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Meta's Transparent Memory Offloading Saves Them 20~32% Of Memory Per Linux Server

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  • Meta's Transparent Memory Offloading Saves Them 20~32% Of Memory Per Linux Server

    Phoronix: Meta's Transparent Memory Offloading Saves Them 20~32% Of Memory Per Linux Server

    Meta's engineering team today published an interesting blog post about Transparent Memory Offloading (TMO) as a new Linux kernel feature they developed that is already used in production on Facebook/Meta servers. Within Meta's data centers this TMO functionality is saving 20~32% memory per server across their millions of servers...

    https://www.phoronix.com/scan.php?pa...ransparent-TMO

  • #2
    Now this is really cool! They are basically bringing some of the high level ideas behind their tectonic file system into memory! I wonder if this could eventually lead to a better implementation of the swap mechanism in Linux?

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    • #3
      Michael

      Typo/grammar "already an then" should probably be "already and then"

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      • #4
        This is basically a better swap algorithm, and I have no idea how much work has been going into Linux's swap algo in the last couple of years, so it could definitely be helpful in situations where the default swap isn't cutting it.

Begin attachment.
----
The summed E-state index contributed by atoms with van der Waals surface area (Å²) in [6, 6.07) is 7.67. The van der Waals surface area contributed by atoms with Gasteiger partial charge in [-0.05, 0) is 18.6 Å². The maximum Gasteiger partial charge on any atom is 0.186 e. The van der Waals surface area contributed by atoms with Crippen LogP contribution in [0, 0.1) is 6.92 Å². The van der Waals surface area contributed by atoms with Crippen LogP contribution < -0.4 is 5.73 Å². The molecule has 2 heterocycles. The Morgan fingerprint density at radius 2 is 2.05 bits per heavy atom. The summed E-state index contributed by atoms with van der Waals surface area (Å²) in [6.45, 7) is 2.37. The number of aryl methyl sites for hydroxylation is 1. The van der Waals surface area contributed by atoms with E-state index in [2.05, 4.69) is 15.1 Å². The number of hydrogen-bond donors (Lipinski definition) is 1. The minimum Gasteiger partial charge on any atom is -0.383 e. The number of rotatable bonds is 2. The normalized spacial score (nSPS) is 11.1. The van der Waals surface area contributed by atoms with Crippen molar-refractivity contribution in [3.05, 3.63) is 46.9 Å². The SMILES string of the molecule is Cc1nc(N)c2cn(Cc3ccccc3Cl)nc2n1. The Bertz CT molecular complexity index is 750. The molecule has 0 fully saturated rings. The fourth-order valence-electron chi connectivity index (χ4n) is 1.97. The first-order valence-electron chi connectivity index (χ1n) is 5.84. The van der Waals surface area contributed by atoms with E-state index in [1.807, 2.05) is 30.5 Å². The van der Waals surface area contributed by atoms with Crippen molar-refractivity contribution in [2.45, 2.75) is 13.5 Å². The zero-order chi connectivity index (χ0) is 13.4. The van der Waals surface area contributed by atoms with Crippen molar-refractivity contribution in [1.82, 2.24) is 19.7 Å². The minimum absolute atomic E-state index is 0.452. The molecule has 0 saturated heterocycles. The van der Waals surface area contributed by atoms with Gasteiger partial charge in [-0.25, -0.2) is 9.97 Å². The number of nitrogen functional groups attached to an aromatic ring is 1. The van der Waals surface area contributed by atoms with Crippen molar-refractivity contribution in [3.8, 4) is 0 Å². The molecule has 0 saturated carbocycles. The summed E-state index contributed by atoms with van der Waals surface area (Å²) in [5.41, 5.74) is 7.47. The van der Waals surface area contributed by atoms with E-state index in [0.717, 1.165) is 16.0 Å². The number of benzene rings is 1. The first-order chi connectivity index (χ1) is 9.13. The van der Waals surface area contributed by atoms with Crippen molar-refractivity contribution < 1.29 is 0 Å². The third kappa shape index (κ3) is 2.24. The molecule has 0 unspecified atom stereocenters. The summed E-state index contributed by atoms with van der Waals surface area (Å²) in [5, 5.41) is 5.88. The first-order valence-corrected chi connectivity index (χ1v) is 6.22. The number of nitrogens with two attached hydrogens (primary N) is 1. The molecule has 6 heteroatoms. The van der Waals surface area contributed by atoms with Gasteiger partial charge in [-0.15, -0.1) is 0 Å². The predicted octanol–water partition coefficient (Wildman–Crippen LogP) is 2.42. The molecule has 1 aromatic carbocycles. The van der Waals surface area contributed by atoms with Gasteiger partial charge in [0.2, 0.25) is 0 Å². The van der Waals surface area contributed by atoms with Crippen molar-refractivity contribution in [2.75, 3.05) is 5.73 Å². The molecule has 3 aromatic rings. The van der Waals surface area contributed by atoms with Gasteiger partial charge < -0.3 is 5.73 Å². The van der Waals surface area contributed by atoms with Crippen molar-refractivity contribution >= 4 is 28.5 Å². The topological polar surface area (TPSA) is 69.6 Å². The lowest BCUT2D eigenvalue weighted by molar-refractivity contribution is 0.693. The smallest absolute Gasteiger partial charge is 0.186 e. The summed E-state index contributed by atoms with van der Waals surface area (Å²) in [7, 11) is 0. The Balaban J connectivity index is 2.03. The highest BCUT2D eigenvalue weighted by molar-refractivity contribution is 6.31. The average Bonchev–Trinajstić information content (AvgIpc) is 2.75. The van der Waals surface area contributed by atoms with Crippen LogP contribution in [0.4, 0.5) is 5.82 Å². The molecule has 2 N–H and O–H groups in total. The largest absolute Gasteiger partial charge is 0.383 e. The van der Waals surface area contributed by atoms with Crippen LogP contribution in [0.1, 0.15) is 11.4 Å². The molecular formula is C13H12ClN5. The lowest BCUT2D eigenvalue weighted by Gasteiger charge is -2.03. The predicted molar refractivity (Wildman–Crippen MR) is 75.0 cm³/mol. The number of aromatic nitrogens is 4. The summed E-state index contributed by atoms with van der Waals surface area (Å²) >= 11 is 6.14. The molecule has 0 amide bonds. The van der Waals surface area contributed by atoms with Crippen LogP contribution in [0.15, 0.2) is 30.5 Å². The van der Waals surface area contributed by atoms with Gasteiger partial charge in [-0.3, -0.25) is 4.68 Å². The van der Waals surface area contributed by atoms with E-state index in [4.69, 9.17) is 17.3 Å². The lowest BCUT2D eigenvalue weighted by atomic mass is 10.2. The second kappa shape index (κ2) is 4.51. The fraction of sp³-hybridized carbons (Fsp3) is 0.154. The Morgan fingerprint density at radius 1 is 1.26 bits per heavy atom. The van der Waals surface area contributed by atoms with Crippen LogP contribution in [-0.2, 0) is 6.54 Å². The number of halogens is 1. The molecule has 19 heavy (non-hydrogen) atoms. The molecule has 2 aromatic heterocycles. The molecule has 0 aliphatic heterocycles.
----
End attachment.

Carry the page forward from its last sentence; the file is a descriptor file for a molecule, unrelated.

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        • #5
          I don't think I'll ever get used to the name...

          Not because the name changed, also because the word "meta" is such a bad word. Language is not supposed to confuse people. We use it to help us communicate. Concepts like free vs libre already confuse people. The word meta is on a whole new level. It's too confusing and overused before Facebook adopted it. People talk about things like the metaverse, since they took the new name do they now own copyright/trademarks to words like that?

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          • #6
            Originally posted by Jabberwocky View Post
            I don't think I'll ever get used to the name...

            Not because the name changed, also because the word "meta" is such a bad word. Language is not supposed to confuse people. We use it to help us communicate. Concepts like free vs libre already confuse people. The word meta is on a whole new level. It's too confusing and overused before Facebook adopted it. People talk about things like the metaverse, since they took the new name do they now own copyright/trademarks to words like that?
            Dude, that is so meta!!

            https://www.merriam-webster.com/word...lf-referential

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            • #7
              Yey, hurray for the swap file. You can already get a massive improvement via large pages, ssds aren't particularly strong at 4k iops, they need larger buffers to shine

              But also, just because they now want to be called meta, doesn't mean you have to do it. Did they even explain how exactly are they "meta", or are they simply changing it like a disposable diaper?

              In my book, it is far better to call things as they are, not as they want to be called. So farcebook it will remain. And I don't think the company will ever merit an upgrade from that.